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Regex to validate date in PHP using format as YYYY-MM-DD

Posted by: admin July 12, 2020 Leave a comment

Questions:

I am trying to make a date regex validator. The issue I’m having is that I’m using an input field with "date" type, which works like a charm in Chrome; it opens a calendar-like in Chrome, but in the rest it does nothing, so I decided to go for a manual input of the date for the rest.

This is my error throwing message (I’m looking for YYYY-MM-DD format):

$date_regex ='#^(19|20)\d\d[\- /.](0[1-9]|1[012])[\- /.](0[1-9]|[12][0-9]|3[01])$#';
$hiredate = $_POST['hiredate'];
if (!preg_match($date_regex, $hiredate)){
    $errors[] = 'Your hire date entry does not match the YYYY-MM-DD required format.';
}

I know there are a lot of examples about this, but I tried like 20 already and I couldn’t solve it. Maybe I’m missing something.

Here’s the input field, if somewhat relevant:

<input type="date" name="hiredate" />
How to&Answers:

Your regex didn’t work because you had unescaped / delimiter.

The regex that would validate date in format YYYY-MM-DD as follows:

^(19|20)\d\d[\-\/.](0[1-9]|1[012])[\-\/.](0[1-9]|[12][0-9]|3[01])$

It will validate that the year starts with 19 or 20, that the month is not greater than 12 and doesn’t equal 0 and that the day is not greater than 31 and doesn’t equal 0.

Example Online

Using your initial example, you could test it like this:

$date_regex = '/^(19|20)\d\d[\-\/.](0[1-9]|1[012])[\-\/.](0[1-9]|[12][0-9]|3[01])$/';
$hiredate = '2013-14-04';

if (!preg_match($date_regex, $hiredate)) {
    echo '<br>Your hire date entry does not match the YYYY-MM-DD required format.<br>';
} else {
    echo '<br>Your date is set correctly<br>';      
}

Example Online

Answer:

Do not use regex for this, you can get the same result by using DateTime::createFromFormat

// specify your date's original format, in this example m/d/Y (e.g. 08/31/2013)
$format = "m/d/Y";
$hireDate = DateTime::createFromFormat($format, $_POST['hiredate']);
if(!$hireDate) {
 // createFromFormat returns false if the format is invalid;
} else {
   //change it to any format you want with format() (e.g. 2013-08-31)
   echo $hireDate->format("Y-m-d");
}

you can read more here:

http://php.net/manual/en/datetime.createfromformat.php

However, it seems like the issue is totally unrelated to PHP.

PHP runs on the back end, and it seems like you have a front end problem.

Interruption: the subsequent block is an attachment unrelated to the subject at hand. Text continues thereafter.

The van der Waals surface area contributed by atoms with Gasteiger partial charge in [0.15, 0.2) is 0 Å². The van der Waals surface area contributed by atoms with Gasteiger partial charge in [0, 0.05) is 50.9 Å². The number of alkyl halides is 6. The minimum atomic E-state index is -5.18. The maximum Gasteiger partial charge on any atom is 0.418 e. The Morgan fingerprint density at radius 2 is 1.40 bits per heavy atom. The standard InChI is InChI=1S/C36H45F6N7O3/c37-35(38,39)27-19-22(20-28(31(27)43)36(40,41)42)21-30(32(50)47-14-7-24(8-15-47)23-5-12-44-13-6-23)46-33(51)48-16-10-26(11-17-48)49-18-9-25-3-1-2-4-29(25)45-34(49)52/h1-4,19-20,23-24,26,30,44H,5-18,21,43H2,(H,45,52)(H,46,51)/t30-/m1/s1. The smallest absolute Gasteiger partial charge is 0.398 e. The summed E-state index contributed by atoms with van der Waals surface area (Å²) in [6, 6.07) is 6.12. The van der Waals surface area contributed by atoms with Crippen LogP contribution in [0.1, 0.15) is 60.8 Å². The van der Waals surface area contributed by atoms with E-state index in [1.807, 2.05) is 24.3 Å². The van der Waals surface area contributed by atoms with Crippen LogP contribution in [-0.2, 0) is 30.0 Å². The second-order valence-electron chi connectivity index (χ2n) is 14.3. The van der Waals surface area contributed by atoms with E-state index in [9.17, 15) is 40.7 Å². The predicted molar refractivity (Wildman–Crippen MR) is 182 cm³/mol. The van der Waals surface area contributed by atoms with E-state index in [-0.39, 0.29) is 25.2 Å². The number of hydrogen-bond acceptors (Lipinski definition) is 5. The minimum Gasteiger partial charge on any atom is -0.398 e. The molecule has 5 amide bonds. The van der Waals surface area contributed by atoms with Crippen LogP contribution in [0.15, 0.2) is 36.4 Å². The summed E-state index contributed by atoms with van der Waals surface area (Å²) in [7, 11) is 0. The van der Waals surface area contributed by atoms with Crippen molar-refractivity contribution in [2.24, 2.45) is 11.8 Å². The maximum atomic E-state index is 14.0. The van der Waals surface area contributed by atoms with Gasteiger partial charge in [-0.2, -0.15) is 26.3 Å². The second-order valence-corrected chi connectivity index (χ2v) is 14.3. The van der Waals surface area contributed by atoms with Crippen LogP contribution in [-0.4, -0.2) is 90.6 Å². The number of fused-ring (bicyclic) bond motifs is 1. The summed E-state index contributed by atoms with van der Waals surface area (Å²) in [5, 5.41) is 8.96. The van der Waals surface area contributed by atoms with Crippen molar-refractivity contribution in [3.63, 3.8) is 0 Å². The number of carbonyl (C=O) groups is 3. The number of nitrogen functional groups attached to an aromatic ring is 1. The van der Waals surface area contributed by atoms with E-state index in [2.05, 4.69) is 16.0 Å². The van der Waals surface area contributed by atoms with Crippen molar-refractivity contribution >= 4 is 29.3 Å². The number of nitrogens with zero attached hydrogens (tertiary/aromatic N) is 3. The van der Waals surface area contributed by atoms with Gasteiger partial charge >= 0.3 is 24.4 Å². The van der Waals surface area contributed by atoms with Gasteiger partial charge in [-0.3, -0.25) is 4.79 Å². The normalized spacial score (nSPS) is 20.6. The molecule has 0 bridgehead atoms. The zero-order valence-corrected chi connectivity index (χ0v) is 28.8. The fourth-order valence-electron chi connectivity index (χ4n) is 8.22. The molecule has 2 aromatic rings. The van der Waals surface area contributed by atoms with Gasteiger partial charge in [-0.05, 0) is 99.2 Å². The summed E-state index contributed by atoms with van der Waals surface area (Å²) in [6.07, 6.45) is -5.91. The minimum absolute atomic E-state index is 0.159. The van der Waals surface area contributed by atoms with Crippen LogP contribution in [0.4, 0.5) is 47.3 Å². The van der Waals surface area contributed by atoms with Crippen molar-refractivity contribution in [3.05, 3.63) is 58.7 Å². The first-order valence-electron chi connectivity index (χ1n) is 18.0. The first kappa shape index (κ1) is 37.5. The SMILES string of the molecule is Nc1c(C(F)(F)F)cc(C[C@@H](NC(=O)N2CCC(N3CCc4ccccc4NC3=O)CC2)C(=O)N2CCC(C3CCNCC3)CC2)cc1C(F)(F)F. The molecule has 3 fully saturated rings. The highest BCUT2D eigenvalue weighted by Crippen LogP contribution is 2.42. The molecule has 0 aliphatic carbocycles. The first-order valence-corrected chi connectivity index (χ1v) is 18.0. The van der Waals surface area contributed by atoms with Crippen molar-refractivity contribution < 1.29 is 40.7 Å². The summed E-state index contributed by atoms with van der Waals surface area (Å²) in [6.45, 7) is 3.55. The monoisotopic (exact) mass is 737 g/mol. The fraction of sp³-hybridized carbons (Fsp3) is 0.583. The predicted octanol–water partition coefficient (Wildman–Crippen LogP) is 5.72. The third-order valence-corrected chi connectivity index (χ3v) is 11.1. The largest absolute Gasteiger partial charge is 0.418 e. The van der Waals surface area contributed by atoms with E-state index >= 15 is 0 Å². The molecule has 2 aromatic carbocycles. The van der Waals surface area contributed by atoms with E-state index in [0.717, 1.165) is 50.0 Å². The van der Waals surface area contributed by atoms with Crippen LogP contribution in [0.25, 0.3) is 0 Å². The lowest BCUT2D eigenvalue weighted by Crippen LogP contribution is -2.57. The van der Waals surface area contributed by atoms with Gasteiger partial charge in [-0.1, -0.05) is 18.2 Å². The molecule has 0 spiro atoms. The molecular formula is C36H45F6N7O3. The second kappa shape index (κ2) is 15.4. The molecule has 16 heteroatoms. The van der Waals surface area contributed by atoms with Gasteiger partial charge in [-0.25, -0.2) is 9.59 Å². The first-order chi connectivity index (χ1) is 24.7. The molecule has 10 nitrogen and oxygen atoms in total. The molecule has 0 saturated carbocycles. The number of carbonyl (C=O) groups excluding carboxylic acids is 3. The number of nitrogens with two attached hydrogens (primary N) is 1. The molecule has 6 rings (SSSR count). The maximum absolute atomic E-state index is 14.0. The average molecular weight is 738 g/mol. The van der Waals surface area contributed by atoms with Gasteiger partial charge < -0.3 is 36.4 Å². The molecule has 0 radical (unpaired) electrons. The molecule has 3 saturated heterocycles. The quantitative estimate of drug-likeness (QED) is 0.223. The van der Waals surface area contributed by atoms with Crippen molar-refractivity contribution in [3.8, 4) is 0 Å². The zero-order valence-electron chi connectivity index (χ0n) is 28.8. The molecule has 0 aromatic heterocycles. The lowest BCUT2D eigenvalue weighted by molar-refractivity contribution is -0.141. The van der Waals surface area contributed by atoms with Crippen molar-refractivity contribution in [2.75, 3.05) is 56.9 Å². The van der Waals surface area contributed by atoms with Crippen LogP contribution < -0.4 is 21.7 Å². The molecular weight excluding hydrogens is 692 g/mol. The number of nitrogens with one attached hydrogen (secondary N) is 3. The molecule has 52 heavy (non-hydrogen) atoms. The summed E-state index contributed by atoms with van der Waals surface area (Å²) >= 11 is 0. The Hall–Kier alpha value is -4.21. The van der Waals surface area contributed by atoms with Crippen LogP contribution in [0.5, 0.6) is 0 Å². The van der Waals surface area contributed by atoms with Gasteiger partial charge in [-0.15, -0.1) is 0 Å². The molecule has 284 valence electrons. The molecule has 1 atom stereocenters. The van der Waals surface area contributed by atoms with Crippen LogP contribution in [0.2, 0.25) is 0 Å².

I also doubt the problem is the input type you use. If one browser doesn’t support the input type you specified, then it defaults to text. See it here:

http://jsfiddle.net/FKGCA/

My browser doesn’t know what the <input type="whatever" /> is, so it defaults the input type to “text”. If I wrap those 4 inputs in a <form action="myForm.php" method="POST"></form> tag, the browser sends the inputs to the server because the server doesn’t care/know if the inputs were hidden, radio buttons, selects, texts, or password. The servers only receives raw-data.

More than likely, your issue is with your Javascript, and not with your PHP. Try to see if the browser that doesn’t display your widget tells you that there’s an error of some kind in your page.

Safari and Firefox have development/debugging tools, not so sure about IE.

Answer:

Check and validate YYYY-MM-DD date in one line statement

function isValidDate($date) {
    return preg_match("/^(\d{4})-(\d{1,2})-(\d{1,2})$/", $date, $m)
        ? checkdate(intval($m[2]), intval($m[3]), intval($m[1]))
        : false;
}

See the details in my answer here.

Don’t use blindly DateTime::createFromFormat to validate dates. Let’s take non-existent date 2018-02-30 and see:

$d = DateTime::createFromFormat("Y-m-d", "2018-02-30");
var_dump((bool) $d); // bool(true)

Yes, it returns true, not false as you may expected. More interesting:

$d = DateTime::createFromFormat("Y-m-d", "2018-99-99");
var_dump((bool) $d); // bool(true)

Also true… So, it validates just the number of digits. One more try:

$d = DateTime::createFromFormat("Y-m-d", "ABCD-99-99");
var_dump($d); // bool(false)

At last false.

What is going on here we can see from this snippet:

$d = DateTime::createFromFormat("Y-m-d", "2018-02-30");
var_dump($d);

// var_dump OUTPUT
object(DateTime)#1 (3) {
  ["date"]=>
  string(26) "2018-03-02 16:41:34.000000"
  ["timezone_type"]=>
  int(3)
  ["timezone"]=>
  string(3) "UTC"
}

As you can see when we pass non-existent 2018-02-30, the DateTime object contains 2018-03-02. I assume that it’s because February 2018 has 28 days, i.e. the maximum date is 2018-02-28, and when we pass the day 30, createFromFormat just adds 30 days to the 2018-02-01 and create new date without any preceding date validation.